White House Press Corps' Latest Obsession: Obama's Emotional State
Once upon a time, the White Press Corps was dedicated to scrutinizing the decisions of the White House. What is the foundational basis of policy decisions? How does the president respond to the the loyal opposition's latest criticism? How will it affect the president's political standing?
But that was all before gigantic plumes of BP's oil started filling the Gulf of Mexico. Now we're faced with a gigantic problem that has thus far proven resistant to the best efforts of decision-makers. So what's left to do? WE MUST HAVE A CHRONICLE OF THE PRESIDENT'S EMOTIONAL STATE, FOR POSTERITY.
David Brooks summed up the needs of the Beltway media, like so:
They demand that he hold press conferences, show leadership, announce that the buck stops here and do something. They want him to emote and perform the proper theatrical gestures so they can see their emotions enacted on the public stage.
The media must capture the full panoply of presidential emo and put it on their teevees, for the ratings! And the best part of it is that no amount of emotion, of raging, of garment rending, will ever be enough. As Greg Sargent dryly notes: "The real point is that this standard isn't designed to be met."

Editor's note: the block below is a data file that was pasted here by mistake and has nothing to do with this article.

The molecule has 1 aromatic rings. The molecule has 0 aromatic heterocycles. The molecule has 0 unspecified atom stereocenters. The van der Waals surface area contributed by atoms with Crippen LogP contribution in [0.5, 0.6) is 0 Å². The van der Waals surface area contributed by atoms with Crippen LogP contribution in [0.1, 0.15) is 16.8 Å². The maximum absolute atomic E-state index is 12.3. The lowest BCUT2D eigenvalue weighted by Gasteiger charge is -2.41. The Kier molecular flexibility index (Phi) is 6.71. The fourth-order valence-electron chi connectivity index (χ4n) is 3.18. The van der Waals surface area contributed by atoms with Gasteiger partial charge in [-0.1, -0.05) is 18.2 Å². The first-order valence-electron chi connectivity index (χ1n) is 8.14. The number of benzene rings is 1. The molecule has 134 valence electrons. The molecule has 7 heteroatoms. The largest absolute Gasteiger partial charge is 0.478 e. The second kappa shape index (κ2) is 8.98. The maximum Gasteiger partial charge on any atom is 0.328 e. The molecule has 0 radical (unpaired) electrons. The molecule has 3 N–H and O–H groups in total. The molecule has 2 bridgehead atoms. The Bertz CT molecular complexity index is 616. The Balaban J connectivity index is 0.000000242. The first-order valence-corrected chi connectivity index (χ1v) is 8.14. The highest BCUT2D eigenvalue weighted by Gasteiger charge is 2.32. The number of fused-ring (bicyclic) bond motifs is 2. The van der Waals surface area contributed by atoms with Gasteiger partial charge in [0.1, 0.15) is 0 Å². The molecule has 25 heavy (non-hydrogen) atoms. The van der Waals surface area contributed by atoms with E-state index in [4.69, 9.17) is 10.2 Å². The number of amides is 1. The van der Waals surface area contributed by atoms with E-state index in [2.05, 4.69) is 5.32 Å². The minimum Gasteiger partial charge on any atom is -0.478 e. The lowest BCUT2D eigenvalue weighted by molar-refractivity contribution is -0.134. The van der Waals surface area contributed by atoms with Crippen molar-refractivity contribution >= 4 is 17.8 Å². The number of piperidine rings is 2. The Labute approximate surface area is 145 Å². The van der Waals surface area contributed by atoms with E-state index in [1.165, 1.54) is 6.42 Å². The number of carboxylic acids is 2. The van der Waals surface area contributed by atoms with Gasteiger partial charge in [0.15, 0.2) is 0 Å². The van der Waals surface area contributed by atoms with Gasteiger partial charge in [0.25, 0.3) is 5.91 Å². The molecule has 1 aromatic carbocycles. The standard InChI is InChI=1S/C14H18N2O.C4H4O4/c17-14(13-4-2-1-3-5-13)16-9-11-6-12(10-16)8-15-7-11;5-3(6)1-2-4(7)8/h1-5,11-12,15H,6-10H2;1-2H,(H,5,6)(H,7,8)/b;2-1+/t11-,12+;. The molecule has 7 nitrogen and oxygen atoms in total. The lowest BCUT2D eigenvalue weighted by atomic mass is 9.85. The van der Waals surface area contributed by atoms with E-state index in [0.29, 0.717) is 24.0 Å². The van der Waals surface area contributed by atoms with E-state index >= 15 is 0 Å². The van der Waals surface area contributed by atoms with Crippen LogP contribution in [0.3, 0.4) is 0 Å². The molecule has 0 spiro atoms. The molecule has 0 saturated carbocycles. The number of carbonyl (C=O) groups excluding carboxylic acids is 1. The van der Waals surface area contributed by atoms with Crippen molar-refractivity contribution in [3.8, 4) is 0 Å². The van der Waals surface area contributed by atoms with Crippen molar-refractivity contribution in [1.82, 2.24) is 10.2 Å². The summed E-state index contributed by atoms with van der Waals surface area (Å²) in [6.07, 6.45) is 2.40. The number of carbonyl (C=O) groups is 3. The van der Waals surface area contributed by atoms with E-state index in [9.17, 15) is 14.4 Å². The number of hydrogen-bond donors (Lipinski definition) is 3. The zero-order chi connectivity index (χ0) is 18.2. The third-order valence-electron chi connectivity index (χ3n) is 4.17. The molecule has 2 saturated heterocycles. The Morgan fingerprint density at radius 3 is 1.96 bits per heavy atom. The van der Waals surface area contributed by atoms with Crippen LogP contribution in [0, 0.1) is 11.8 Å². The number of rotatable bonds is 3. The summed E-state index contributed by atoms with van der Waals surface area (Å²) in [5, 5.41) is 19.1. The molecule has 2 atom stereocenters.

But they will try, all the same, and yesterday your White House Press Corps went head-to-head with White House Press Secretary Robert Gibbs in a brief scene I shall entitle, "Aye, Verily, I've Seen Rage From Him, Chip."
Q You said earlier that the President is enraged. Is he enraged at BP specifically?
MR. GIBBS: I think he's enraged at the time that it's taken, yes. I think he's been enraged over the course of this, as I've discussed, about the fact that when you're told something is fail-safe and it clearly isn't, that that's the cause for quite a bit of frustration. I think one of the reasons that -- which is one of the reasons you heard him discuss the setting up of the oil commission in order to create a regulatory framework that ensures something like this doesn't happen again.
Q Frustration and rage are very different emotions, though. I haven't -- have we really seen rage from the President on this? I think most people would say no.
MR. GIBBS: I've seen rage from him, Chip. I have.
Q Can you describe it? Does he yell and scream? What does he do? (Laughter.)
MR. GIBBS: He said -- he has been in a whole bunch of different meetings -- clenched jaw -- even in the midst of these briefings, saying everything has to be done. I think this was an anecdote shared last week, to plug the damn hole.
Let your imaginations run wild, and then make sure your Klonopin prescription is filled!